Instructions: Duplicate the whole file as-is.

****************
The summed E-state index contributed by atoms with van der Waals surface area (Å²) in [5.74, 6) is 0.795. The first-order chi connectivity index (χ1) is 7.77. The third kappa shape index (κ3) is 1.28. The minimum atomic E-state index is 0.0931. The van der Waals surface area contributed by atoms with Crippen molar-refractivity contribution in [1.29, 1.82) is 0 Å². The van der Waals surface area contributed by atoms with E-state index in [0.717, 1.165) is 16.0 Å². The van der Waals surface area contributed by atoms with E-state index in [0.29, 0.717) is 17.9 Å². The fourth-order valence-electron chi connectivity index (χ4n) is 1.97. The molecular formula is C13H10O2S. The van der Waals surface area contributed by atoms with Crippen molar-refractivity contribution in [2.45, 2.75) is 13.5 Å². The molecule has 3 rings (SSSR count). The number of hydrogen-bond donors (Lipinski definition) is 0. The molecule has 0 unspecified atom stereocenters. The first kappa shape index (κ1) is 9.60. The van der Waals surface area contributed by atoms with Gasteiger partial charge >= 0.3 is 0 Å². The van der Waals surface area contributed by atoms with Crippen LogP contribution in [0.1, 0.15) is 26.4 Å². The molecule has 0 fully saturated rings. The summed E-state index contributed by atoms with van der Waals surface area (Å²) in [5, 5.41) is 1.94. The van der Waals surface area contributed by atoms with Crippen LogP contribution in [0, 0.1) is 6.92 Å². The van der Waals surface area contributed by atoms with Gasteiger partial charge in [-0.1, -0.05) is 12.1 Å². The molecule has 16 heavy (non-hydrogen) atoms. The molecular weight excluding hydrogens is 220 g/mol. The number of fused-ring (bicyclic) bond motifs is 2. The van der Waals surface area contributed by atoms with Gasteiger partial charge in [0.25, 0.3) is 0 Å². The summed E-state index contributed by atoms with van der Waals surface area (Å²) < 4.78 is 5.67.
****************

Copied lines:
The summed E-state index contributed by atoms with van der Waals surface area (Å²) in [5.74, 6) is 0.795. The first-order chi connectivity index (χ1) is 7.77. The third kappa shape index (κ3) is 1.28. The minimum atomic E-state index is 0.0931. The van der Waals surface area contributed by atoms with Crippen molar-refractivity contribution in [1.29, 1.82) is 0 Å². The van der Waals surface area contributed by atoms with E-state index in [0.717, 1.165) is 16.0 Å². The van der Waals surface area contributed by atoms with E-state index in [0.29, 0.717) is 17.9 Å². The fourth-order valence-electron chi connectivity index (χ4n) is 1.97. The molecular formula is C13H10O2S. The van der Waals surface area contributed by atoms with Crippen molar-refractivity contribution in [2.45, 2.75) is 13.5 Å². The molecule has 3 rings (SSSR count). The number of hydrogen-bond donors (Lipinski definition) is 0. The molecule has 0 unspecified atom stereocenters. The first kappa shape index (κ1) is 9.60. The van der Waals surface area contributed by atoms with Gasteiger partial charge >= 0.3 is 0 Å². The van der Waals surface area contributed by atoms with Crippen LogP contribution in [0.1, 0.15) is 26.4 Å². The molecule has 0 fully saturated rings. The summed E-state index contributed by atoms with van der Waals surface area (Å²) in [5, 5.41) is 1.94. The van der Waals surface area contributed by atoms with Crippen LogP contribution in [0, 0.1) is 6.92 Å². The van der Waals surface area contributed by atoms with Gasteiger partial charge in [-0.1, -0.05) is 12.1 Å². The molecule has 16 heavy (non-hydrogen) atoms. The molecular weight excluding hydrogens is 220 g/mol. The number of fused-ring (bicyclic) bond motifs is 2. The van der Waals surface area contributed by atoms with Gasteiger partial charge in [0.25, 0.3) is 0 Å². The summed E-state index contributed by atoms with van der Waals surface area (Å²) < 4.78 is 5.67.